The technical support team is really good. We have used them and they are fast. They're getting issues solved.
We were using SolarWinds N-able a long time ago and we were using Windows Update Services before that. Neither were fit for the purpose. N-able was unbelievably complicated to set up and not very effective. Windows Update was not fit because it can't do Macs, third-party tools, or Linux. Also, it was pretty hit and miss on how good it was during the patching, even on its own Windows machines.
Both of these solutions were pretty abysmal, to be honest, which prompted us, a few years back, to go looking for something better.
The initial setup is really easy and it involves only four steps. All you have to do is create your policies. In fact, we've written a guide on it in ThreatAware.
We've rolled out to each of our clients and we have a set way that we create our policies. It is a top-level template that we implement and we follow it each time we're setting up a new client. It takes about four hours to complete.
Setting up the policies is extremely easy. You create your groups and you do this by working out what type of machines you have and how you want those groups to be. You may choose to do it based on the operating system type, or on the severity of the criticalness. You might have a testing group, and you might also have one that's linked to schedules.
Then, you create the relevant policies that match that. So for example, you might decide that you're going to patch once a week, and you're going to start patching your test machines on Monday, then you're going to expand your group a little bit further on Tuesday. Eventually ramping that up to the critical systems on Friday.
After that, you link the policies so you know one's going to do X number of updates and it's going to do that once a week. Then you might have another policy, maybe once a month, where you are going to do feature updates. You may be doing security updates once a week, then your feature updates once a month. You just create those relevant groups and policies and tick the boxes you need. It really is that simple where you can specify something like "I want Windows and I want security, critical patches only, and I want that every Monday." Create that, then link it to the group. That's it, done. After that, all that remains is assigning the computers to the right groups.
We have definitely seen ROI from Automox, both in terms of time and money savings.
The pricing is fairly reasonable for what you get. We are on the premium licensing, which is the one that has the API capability that we use. There isn't any additional cost on top of that.
I wouldn't mind it being a bit cheaper but I wouldn't want it to be much more expensive. It's getting close to the point where we would need to look at other options if it were priced any higher.
We made use of the free trial before implementing it. This was very important because we don't implement any technology unless we try it.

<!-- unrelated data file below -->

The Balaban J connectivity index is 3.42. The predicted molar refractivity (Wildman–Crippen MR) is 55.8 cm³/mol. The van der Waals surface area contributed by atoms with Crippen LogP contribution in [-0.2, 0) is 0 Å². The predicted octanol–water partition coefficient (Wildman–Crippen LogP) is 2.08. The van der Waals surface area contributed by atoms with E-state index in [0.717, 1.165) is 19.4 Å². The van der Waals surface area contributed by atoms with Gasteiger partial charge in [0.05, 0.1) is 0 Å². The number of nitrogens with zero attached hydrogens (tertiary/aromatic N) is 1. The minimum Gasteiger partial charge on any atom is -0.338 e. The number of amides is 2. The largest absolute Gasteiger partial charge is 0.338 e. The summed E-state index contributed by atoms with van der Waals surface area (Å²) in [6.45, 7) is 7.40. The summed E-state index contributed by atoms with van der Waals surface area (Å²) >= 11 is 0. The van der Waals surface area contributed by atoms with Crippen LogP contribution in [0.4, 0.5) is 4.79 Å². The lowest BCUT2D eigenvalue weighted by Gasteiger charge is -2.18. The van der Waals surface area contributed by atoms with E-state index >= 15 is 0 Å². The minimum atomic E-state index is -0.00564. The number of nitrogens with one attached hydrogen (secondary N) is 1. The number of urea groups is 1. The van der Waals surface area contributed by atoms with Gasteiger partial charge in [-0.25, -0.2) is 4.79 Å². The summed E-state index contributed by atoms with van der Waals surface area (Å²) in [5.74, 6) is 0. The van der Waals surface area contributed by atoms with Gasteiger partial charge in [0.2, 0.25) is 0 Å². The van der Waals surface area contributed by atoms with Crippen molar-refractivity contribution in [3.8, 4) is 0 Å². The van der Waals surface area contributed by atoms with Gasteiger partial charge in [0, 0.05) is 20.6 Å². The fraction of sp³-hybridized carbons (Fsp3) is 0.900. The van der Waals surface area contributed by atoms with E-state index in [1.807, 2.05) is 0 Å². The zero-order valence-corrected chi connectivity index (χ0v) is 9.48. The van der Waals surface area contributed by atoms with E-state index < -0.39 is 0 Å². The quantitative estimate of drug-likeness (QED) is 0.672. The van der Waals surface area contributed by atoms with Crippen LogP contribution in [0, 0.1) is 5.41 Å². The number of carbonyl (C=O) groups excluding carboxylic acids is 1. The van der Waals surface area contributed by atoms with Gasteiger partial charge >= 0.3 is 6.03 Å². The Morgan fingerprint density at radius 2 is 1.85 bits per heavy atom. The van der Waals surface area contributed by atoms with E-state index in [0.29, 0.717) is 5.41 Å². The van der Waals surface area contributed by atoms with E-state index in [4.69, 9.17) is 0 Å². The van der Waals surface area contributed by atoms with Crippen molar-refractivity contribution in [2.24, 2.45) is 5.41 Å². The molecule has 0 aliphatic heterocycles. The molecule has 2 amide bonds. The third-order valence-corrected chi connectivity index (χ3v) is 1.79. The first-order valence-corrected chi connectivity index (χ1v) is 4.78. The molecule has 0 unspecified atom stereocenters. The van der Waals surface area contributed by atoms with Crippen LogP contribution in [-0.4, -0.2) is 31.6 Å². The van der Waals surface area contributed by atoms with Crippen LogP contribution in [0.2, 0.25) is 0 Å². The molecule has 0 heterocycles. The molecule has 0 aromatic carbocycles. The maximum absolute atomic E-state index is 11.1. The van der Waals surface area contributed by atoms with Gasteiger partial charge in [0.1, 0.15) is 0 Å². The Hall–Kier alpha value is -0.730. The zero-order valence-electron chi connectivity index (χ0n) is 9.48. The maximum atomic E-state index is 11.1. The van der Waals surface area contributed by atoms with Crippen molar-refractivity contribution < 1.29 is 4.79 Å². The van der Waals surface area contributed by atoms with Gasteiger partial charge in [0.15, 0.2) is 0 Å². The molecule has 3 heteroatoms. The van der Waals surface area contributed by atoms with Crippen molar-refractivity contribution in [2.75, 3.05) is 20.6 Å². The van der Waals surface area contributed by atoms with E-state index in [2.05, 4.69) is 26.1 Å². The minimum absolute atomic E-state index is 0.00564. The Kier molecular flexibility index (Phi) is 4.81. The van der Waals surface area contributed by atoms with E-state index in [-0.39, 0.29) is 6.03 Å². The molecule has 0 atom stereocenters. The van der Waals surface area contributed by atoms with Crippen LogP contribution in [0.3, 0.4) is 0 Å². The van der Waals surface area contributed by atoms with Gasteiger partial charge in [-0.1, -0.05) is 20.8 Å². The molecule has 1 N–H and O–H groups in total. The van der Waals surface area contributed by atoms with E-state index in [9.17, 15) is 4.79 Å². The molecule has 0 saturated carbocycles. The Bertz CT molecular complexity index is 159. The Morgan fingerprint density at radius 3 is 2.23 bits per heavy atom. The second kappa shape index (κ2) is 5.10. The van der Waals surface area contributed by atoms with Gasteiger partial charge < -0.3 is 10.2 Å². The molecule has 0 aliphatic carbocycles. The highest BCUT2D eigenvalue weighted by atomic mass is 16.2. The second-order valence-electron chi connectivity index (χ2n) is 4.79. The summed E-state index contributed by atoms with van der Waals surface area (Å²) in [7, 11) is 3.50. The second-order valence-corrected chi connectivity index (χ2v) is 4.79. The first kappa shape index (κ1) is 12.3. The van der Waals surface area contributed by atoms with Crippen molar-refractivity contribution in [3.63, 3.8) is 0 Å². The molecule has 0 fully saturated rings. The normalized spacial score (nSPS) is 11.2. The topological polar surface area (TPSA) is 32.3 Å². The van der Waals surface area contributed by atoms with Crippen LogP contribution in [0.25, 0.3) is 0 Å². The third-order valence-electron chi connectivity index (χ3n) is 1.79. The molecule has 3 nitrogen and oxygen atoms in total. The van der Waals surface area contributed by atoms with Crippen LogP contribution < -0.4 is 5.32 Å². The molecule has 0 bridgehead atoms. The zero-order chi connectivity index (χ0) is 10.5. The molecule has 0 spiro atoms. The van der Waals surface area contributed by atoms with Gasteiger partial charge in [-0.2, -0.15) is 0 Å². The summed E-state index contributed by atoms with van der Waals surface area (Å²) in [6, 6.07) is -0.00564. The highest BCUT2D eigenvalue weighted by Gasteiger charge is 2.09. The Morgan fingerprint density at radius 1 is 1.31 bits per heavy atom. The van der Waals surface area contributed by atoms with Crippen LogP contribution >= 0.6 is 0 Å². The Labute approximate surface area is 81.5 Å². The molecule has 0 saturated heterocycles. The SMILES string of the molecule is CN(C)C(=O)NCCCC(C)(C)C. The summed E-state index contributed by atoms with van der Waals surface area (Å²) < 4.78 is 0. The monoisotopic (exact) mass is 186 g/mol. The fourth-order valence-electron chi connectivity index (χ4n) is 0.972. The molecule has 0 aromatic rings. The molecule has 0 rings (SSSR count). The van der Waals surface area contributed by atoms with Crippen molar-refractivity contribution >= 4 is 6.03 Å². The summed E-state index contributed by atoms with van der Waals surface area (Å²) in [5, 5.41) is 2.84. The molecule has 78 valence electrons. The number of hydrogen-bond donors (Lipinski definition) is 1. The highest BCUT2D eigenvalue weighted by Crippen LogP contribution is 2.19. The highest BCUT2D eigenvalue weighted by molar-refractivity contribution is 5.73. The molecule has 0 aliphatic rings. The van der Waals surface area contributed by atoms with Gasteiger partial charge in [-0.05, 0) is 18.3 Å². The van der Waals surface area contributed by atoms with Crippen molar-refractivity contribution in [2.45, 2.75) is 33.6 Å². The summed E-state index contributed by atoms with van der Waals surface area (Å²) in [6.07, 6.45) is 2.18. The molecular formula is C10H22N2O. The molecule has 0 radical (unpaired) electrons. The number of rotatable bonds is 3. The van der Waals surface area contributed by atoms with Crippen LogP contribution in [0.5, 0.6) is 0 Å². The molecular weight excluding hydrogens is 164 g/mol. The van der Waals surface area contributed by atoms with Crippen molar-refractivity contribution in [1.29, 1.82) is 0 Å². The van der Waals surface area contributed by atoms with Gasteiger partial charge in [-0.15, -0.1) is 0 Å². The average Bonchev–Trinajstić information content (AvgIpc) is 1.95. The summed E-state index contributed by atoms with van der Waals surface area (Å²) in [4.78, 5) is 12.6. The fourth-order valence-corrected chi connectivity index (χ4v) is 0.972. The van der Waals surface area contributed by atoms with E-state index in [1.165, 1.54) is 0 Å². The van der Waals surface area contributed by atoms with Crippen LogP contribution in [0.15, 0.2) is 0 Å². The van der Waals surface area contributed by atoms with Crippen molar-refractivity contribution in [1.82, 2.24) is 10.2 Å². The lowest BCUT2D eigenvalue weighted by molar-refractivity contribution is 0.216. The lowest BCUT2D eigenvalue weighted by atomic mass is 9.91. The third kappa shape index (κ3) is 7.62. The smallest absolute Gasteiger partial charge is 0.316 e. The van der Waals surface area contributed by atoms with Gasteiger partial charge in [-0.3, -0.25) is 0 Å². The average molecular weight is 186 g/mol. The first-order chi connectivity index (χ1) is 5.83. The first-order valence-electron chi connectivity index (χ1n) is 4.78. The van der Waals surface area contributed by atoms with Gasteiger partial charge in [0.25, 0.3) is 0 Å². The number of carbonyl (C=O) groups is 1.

We have used on-premise solutions to manage patching, configurations, and software, and it's going to be more expensive if you implement the on-premises route. It's not about the cost of that one server; rather, it's the cost of maintaining on-premises equipment, in general, and all of the limitations that come with it.
We looked at ManageEngine and several others. I know that there was none that actually supported all of the operating systems and worked solely on one agent being rolled out. They all needed to have some kind of infrastructure.
That landscape has changed now, as there are more competitors than they had then. However, they are leaders in this area, and we know this because we do evaluate quite regularly.
My advice for anybody who is considering Automox is to utilize the free trial. It really doesn't take long to do it. What you can do is just install the agents on a handful of machines, then you can just put it in discovery mode. From there, it would tell you exactly what patches are missing, and you'll see the difference between what Automox is finding and how many things are missed already. Generally, whenever we do that, you see that the previous patching method is not as good.
Then you can start testing out the policies a bit more and actually getting them installed. It really doesn't take long. In a week, I think you'll be able to see how effective it is. It's a neat little system. It's good.
The biggest lesson that I have learned is an obvious one, but watch out for the auto-reboot option in the policies so that it doesn't just go and reboot all of the machines. The notification feature is okay, although it's a little bit hit and miss. It will give you the notifications, but then if you ignore them enough times then it won't tell you that it's just going to go ahead and install immediately. When this happens, it may just reboot the machine. It will have given you a lot of warning but it's not right at that moment. It is something that you should be mindful of. The best thing to do is choose to reboot at one of the times it is asking.
Overall, this is a really good solution and we are really impressed with it. However, I would still like to see further integrations. I know that they are pushing people to use the worklets but I still think it creates more effort for the client. I would also like to see the ability to handle customers within one larger group and fix the access control between multiple customers.
I would rate this solution an eight out of ten.